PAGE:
Udall courting GOP support ahead of campaign finance vote

The Democratic sponsor of a constitutional amendment seeking to overturn the Supreme Court’s 2010 Citizens United ruling said Monday he is in discussions with key GOP colleagues about backing the measure.

Sen. Tom UdallThomas (Tom) Stewart UdallOvernight Health Care: Democratic bill would require insurance to cover OTC birth control | House Dems vote to overturn ban on fetal tissue research | New rule aims to expand health choices for small businesses Overnight Health Care: Democratic bill would require insurance to cover OTC birth control | House Dems vote to overturn ban on fetal tissue research | New rule aims to expand health choices for small businesses Hillicon Valley: House Judiciary opens antitrust probe of tech giants | Senate to receive election security briefing | Quest Diagnostics breach exposes data on 11.9 million patients | House sets hearing on 'deepfakes' MORE (D-N.M.) expressed optimism that the amendment would get at least a measure of Republican support, and said there could be days of debate before a final Senate vote on the issue.

The upper chamber is expected to vote Monday evening on whether to proceed to the amendment, which would give Congress power to regulate campaign spending on federal races.

The proposal is the latest incarnation of an amendment first introduced more than 30 years ago, and some Republicans have supported the idea in the past, Udall said. 

“We’re hearing that we may have Saxby,” Udall said, referring to Sen. Saxby ChamblissClarence (Saxby) Saxby ChamblissRepublicans say Democrats holding up disaster relief as 'Sandy payback' Ex-House Intel chair: Intel panel is wrong forum to investigate Trump's finances The Hill's Morning Report - Trump budget reignites border security fight MORE (R-Ga.). Attempts to reach Chambliss’s office for comment were not immediately successful.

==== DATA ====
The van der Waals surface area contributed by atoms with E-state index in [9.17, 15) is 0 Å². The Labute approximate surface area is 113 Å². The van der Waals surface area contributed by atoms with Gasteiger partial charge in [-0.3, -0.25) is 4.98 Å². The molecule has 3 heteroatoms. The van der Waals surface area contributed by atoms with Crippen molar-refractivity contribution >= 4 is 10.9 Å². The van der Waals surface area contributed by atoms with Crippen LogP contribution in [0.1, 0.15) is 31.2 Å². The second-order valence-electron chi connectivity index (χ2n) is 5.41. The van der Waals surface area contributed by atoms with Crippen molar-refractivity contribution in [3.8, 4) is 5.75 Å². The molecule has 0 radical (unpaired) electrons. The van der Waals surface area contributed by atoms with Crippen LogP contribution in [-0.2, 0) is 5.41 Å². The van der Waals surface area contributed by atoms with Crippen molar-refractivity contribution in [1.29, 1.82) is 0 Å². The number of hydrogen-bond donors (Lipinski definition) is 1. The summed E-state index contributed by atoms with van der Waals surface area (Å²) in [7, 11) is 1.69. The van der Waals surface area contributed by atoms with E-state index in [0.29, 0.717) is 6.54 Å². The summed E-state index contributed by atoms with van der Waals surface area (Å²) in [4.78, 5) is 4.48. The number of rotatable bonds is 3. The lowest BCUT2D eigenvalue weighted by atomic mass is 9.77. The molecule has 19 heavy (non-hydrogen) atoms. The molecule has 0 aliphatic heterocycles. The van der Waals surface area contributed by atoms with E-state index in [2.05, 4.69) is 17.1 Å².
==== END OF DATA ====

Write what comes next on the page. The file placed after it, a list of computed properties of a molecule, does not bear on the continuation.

Udall said he was also talking to Sens. John McCainJohn Sidney McCain#JohnMcCainDay trends on Trump's 73rd birthday #JohnMcCainDay trends on Trump's 73rd birthday New poll finds little GOP support for spending cuts to specific federal programs MORE (R-Ariz) and Thad CochranWilliam (Thad) Thad CochranThe Hill's Morning Report — Trump turns the page back to Mueller probe Trump praises Thad Cochran: 'A real senator with incredible values' The Hill's 12:30 Report: Trump, Democrats deal with Mueller fallout MORE (R-Miss.), adding that “both of them have either been on the amendment or voted for the amendment.”

He said Democrats have been told that Republicans would likely not seek to block debate.

“It may not be voted down,” he said of the preliminary cloture vote. “We’re going to go on this all week, from what I’m hearing.”

Liberals in Congress have rallied behind the proposal, a response to the Citizens United case, which allowed corporations to spend more freely on politics.

A group of Democrats, along with Sen. Bernie SandersBernie SandersConfused by polls? Watch early primary states — not national numbers Confused by polls? Watch early primary states — not national numbers Biden leads in early voting states, followed by Warren, Sanders: poll MORE (I-Vt.), called Monday for passage of the amendment during a news conference outside the Capitol. They said it is necessary to counter an explosion of money in American politics that has given the wealthy outsize influence over the electoral process. 

“This is the most important issue we have discussed in a matter of years,” Sanders said.

Added Udall: "Our elections are not auctions — up to the highest bidder."

Regardless of the outcome of the Senate debate, the chances of enactment are less than slim, given that amendments to the Constitution require a two-thirds vote in both chambers of Congress and must be ratified by three quarters of the states.

Sen. Al FrankenAlan (Al) Stuart FrankenThe Hill's 12:30 Report: Mexican officials scramble to avoid Trump tariffs The Hill's 12:30 Report: Mexican officials scramble to avoid Trump tariffs The Hill's Morning Report - Tariff battle looms as Trump jabs 'foolish' Senate GOP MORE (D-Minn.), a vocal backer of the measure, acknowledged the unlikelihood of success this year, but noted that previous constitutional amendments took many years to realize.

“Maybe not this Congress,” he said. “But we’re in it for the long haul.”